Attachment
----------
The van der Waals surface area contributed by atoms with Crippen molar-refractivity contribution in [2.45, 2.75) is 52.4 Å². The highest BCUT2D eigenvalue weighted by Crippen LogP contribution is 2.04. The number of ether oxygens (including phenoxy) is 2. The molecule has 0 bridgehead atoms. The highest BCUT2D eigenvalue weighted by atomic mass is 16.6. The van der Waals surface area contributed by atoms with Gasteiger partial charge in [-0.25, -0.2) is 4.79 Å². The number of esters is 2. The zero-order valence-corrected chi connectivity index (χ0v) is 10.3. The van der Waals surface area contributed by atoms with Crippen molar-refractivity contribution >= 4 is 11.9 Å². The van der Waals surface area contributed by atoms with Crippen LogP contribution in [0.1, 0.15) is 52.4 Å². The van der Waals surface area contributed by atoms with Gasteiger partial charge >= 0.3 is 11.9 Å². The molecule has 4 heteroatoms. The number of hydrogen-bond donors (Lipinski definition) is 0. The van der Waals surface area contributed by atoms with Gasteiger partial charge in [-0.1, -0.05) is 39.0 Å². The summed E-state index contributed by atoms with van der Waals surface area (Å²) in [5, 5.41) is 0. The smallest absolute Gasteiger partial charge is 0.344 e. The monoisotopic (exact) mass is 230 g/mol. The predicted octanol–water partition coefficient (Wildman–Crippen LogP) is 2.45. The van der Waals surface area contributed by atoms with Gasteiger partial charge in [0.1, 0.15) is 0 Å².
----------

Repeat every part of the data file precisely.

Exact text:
The van der Waals surface area contributed by atoms with Crippen molar-refractivity contribution in [2.45, 2.75) is 52.4 Å². The highest BCUT2D eigenvalue weighted by Crippen LogP contribution is 2.04. The number of ether oxygens (including phenoxy) is 2. The molecule has 0 bridgehead atoms. The highest BCUT2D eigenvalue weighted by atomic mass is 16.6. The van der Waals surface area contributed by atoms with Gasteiger partial charge in [-0.25, -0.2) is 4.79 Å². The number of esters is 2. The zero-order valence-corrected chi connectivity index (χ0v) is 10.3. The van der Waals surface area contributed by atoms with Crippen molar-refractivity contribution >= 4 is 11.9 Å². The van der Waals surface area contributed by atoms with Crippen LogP contribution in [0.1, 0.15) is 52.4 Å². The van der Waals surface area contributed by atoms with Gasteiger partial charge >= 0.3 is 11.9 Å². The molecule has 4 heteroatoms. The number of hydrogen-bond donors (Lipinski definition) is 0. The van der Waals surface area contributed by atoms with Gasteiger partial charge in [-0.1, -0.05) is 39.0 Å². The summed E-state index contributed by atoms with van der Waals surface area (Å²) in [5, 5.41) is 0. The smallest absolute Gasteiger partial charge is 0.344 e. The monoisotopic (exact) mass is 230 g/mol. The predicted octanol–water partition coefficient (Wildman–Crippen LogP) is 2.45. The van der Waals surface area contributed by atoms with Gasteiger partial charge in [0.1, 0.15) is 0 Å².